Engine outputs of 290 horsepower and 262 lb.-ft. of torque align with the competition, and despite low-mileage tightness, the test van’s robust-sounding engine delivered a solid 8.1-second dash to 100 km/h. Other aspects of its road moves – refinement, braking, handling, ride – are likewise as good as it gets in modern minivans, albeit skewing somewhat to the sportier end of the comfort-versus-control continuum. A government combined consumption rating of 10.6 L/100 km is improved over the Sedona and closely matches the non-hybrid rivals.
Typically of Kia, there’s more detect-and-prevent safety tech than you’d expect at the price. Even the base trim includes rear parking sensors, lane-following assist, forward collision-avoidance and high-beam assist. The mid EX trim adds blind-spot and rear-cross-traffic collision-avoidance, smart cruise, highway-driving assist and safe-exit assist, while the top two trims with Navi can automatically slow for curves when using cruise control. Infotainment assets start with Android Auto/Apple CarPlay; the EX adds SiriusXM, HD Radio and UVO Telematics; and the flagship SX adds Bose premium audio.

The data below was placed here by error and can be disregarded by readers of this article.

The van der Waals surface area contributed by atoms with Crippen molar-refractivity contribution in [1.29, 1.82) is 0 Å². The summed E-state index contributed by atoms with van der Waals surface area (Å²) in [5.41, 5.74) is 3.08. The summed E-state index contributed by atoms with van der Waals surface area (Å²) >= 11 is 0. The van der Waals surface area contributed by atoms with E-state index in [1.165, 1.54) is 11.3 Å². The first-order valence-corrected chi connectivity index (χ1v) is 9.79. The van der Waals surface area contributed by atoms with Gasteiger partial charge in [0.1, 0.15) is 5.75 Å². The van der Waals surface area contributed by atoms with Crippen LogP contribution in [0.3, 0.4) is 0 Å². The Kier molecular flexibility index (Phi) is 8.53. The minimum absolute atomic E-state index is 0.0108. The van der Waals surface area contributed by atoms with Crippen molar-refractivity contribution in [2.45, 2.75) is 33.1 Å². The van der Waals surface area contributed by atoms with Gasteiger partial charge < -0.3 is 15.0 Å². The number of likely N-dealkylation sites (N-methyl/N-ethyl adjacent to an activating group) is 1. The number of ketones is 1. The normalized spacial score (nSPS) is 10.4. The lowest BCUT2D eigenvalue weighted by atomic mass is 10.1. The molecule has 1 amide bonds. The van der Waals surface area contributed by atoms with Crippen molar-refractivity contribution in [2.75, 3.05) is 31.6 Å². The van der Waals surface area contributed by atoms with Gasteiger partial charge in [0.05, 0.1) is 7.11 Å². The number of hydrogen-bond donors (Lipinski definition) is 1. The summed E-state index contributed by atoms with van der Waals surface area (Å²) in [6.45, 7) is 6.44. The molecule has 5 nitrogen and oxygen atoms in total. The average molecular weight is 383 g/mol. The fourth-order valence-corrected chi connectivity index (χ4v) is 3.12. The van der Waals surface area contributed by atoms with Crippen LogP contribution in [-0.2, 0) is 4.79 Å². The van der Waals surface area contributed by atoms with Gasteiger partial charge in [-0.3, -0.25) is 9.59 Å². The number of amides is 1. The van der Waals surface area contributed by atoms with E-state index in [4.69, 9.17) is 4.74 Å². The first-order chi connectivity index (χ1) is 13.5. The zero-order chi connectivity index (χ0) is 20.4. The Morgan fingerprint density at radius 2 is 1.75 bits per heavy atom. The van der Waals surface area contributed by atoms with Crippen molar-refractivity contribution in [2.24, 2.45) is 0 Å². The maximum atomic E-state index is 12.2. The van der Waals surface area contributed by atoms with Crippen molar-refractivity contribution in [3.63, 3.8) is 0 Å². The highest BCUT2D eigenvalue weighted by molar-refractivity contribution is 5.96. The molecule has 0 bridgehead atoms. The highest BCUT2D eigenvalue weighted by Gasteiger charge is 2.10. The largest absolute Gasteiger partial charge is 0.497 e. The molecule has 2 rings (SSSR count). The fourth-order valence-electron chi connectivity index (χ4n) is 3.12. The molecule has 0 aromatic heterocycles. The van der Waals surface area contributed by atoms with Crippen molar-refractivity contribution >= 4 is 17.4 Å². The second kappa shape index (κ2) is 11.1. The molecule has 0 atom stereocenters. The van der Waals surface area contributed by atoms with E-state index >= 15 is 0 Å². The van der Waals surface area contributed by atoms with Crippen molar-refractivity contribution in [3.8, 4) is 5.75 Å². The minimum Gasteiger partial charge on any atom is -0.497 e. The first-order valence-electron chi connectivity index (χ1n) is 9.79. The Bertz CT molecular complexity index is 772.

One look at the cavern behind the third-row seats and it’s easy to believe the claimed 1,139 L minimum cargo room – 20 per cent more than the next-closest rival. Cargo volumes behind the second row (2,461 L), or behind the first row with the second row removed (4,110 L), are more in line with class norms. Ditto the 3,500-lb (1,587 kg) tow rating.